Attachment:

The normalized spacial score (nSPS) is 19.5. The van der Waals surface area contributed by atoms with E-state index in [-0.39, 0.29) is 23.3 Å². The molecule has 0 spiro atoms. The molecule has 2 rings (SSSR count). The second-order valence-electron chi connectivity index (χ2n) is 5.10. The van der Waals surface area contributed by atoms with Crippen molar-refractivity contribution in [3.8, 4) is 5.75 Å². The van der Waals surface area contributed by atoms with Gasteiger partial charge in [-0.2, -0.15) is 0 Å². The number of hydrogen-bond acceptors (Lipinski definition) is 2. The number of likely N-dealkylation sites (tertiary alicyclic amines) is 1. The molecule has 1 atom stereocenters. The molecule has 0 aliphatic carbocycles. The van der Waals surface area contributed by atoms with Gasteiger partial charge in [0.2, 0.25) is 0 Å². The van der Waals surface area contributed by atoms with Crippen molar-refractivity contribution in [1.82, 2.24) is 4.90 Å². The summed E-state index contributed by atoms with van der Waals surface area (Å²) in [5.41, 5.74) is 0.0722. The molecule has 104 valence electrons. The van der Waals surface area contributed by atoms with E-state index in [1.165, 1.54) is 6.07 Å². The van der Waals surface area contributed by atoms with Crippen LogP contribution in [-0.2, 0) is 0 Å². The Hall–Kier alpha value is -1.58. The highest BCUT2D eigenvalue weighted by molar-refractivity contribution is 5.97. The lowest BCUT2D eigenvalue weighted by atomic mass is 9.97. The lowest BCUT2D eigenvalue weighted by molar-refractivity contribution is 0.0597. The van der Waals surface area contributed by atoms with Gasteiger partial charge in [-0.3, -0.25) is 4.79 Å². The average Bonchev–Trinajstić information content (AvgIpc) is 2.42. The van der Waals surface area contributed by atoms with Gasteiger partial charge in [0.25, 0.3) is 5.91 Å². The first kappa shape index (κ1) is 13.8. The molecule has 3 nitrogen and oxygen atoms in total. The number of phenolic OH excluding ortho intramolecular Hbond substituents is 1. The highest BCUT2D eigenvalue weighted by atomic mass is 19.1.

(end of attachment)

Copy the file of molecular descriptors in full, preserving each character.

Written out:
The normalized spacial score (nSPS) is 19.5. The van der Waals surface area contributed by atoms with E-state index in [-0.39, 0.29) is 23.3 Å². The molecule has 0 spiro atoms. The molecule has 2 rings (SSSR count). The second-order valence-electron chi connectivity index (χ2n) is 5.10. The van der Waals surface area contributed by atoms with Crippen molar-refractivity contribution in [3.8, 4) is 5.75 Å². The van der Waals surface area contributed by atoms with Gasteiger partial charge in [-0.2, -0.15) is 0 Å². The number of hydrogen-bond acceptors (Lipinski definition) is 2. The number of likely N-dealkylation sites (tertiary alicyclic amines) is 1. The molecule has 1 atom stereocenters. The molecule has 0 aliphatic carbocycles. The van der Waals surface area contributed by atoms with Gasteiger partial charge in [0.2, 0.25) is 0 Å². The van der Waals surface area contributed by atoms with Crippen molar-refractivity contribution in [1.82, 2.24) is 4.90 Å². The summed E-state index contributed by atoms with van der Waals surface area (Å²) in [5.41, 5.74) is 0.0722. The molecule has 104 valence electrons. The van der Waals surface area contributed by atoms with E-state index in [1.165, 1.54) is 6.07 Å². The van der Waals surface area contributed by atoms with Crippen LogP contribution in [-0.2, 0) is 0 Å². The Hall–Kier alpha value is -1.58. The highest BCUT2D eigenvalue weighted by molar-refractivity contribution is 5.97. The lowest BCUT2D eigenvalue weighted by atomic mass is 9.97. The lowest BCUT2D eigenvalue weighted by molar-refractivity contribution is 0.0597. The van der Waals surface area contributed by atoms with Gasteiger partial charge in [-0.3, -0.25) is 4.79 Å². The average Bonchev–Trinajstić information content (AvgIpc) is 2.42. The van der Waals surface area contributed by atoms with Gasteiger partial charge in [0.25, 0.3) is 5.91 Å². The first kappa shape index (κ1) is 13.8. The molecule has 3 nitrogen and oxygen atoms in total. The number of phenolic OH excluding ortho intramolecular Hbond substituents is 1. The highest BCUT2D eigenvalue weighted by atomic mass is 19.1.